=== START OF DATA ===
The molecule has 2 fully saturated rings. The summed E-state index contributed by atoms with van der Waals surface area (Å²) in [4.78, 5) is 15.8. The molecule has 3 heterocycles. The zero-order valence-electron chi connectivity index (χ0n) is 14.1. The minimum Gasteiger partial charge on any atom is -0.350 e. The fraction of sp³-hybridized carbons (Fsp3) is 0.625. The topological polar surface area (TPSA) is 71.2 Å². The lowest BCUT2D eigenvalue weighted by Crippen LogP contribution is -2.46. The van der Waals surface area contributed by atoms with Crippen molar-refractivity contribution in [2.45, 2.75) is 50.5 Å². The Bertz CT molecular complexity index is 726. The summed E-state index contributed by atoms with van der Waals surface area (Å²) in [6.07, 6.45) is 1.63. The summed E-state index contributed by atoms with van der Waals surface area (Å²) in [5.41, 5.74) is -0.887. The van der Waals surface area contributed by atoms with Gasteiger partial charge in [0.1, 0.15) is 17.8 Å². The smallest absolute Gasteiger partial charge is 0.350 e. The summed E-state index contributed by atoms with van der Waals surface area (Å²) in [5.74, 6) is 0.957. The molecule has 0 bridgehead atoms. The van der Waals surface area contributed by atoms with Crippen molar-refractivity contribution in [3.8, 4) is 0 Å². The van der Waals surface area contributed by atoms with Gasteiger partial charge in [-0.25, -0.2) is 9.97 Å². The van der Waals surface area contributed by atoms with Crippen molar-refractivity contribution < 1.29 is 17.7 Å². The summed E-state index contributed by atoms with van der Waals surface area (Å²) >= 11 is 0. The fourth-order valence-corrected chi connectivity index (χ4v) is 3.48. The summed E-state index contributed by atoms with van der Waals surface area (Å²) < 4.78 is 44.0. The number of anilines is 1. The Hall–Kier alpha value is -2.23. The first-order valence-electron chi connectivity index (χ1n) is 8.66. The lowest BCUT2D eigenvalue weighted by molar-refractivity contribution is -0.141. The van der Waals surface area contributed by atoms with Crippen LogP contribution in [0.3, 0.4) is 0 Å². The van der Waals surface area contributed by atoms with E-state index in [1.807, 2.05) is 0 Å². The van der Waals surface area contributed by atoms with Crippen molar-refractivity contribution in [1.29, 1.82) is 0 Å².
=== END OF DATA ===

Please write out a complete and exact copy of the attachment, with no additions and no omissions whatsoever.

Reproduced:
The molecule has 2 fully saturated rings. The summed E-state index contributed by atoms with van der Waals surface area (Å²) in [4.78, 5) is 15.8. The molecule has 3 heterocycles. The zero-order valence-electron chi connectivity index (χ0n) is 14.1. The minimum Gasteiger partial charge on any atom is -0.350 e. The fraction of sp³-hybridized carbons (Fsp3) is 0.625. The topological polar surface area (TPSA) is 71.2 Å². The lowest BCUT2D eigenvalue weighted by Crippen LogP contribution is -2.46. The van der Waals surface area contributed by atoms with Crippen molar-refractivity contribution in [2.45, 2.75) is 50.5 Å². The Bertz CT molecular complexity index is 726. The summed E-state index contributed by atoms with van der Waals surface area (Å²) in [6.07, 6.45) is 1.63. The summed E-state index contributed by atoms with van der Waals surface area (Å²) in [5.41, 5.74) is -0.887. The van der Waals surface area contributed by atoms with Gasteiger partial charge in [0.1, 0.15) is 17.8 Å². The smallest absolute Gasteiger partial charge is 0.350 e. The summed E-state index contributed by atoms with van der Waals surface area (Å²) in [5.74, 6) is 0.957. The molecule has 0 bridgehead atoms. The van der Waals surface area contributed by atoms with Crippen molar-refractivity contribution in [3.8, 4) is 0 Å². The van der Waals surface area contributed by atoms with Gasteiger partial charge in [-0.25, -0.2) is 9.97 Å². The van der Waals surface area contributed by atoms with Crippen molar-refractivity contribution < 1.29 is 17.7 Å². The summed E-state index contributed by atoms with van der Waals surface area (Å²) >= 11 is 0. The fourth-order valence-corrected chi connectivity index (χ4v) is 3.48. The summed E-state index contributed by atoms with van der Waals surface area (Å²) < 4.78 is 44.0. The number of anilines is 1. The Hall–Kier alpha value is -2.23. The first-order valence-electron chi connectivity index (χ1n) is 8.66. The lowest BCUT2D eigenvalue weighted by molar-refractivity contribution is -0.141. The van der Waals surface area contributed by atoms with Crippen LogP contribution in [0.3, 0.4) is 0 Å². The van der Waals surface area contributed by atoms with E-state index in [1.807, 2.05) is 0 Å². The van der Waals surface area contributed by atoms with Crippen molar-refractivity contribution in [1.29, 1.82) is 0 Å².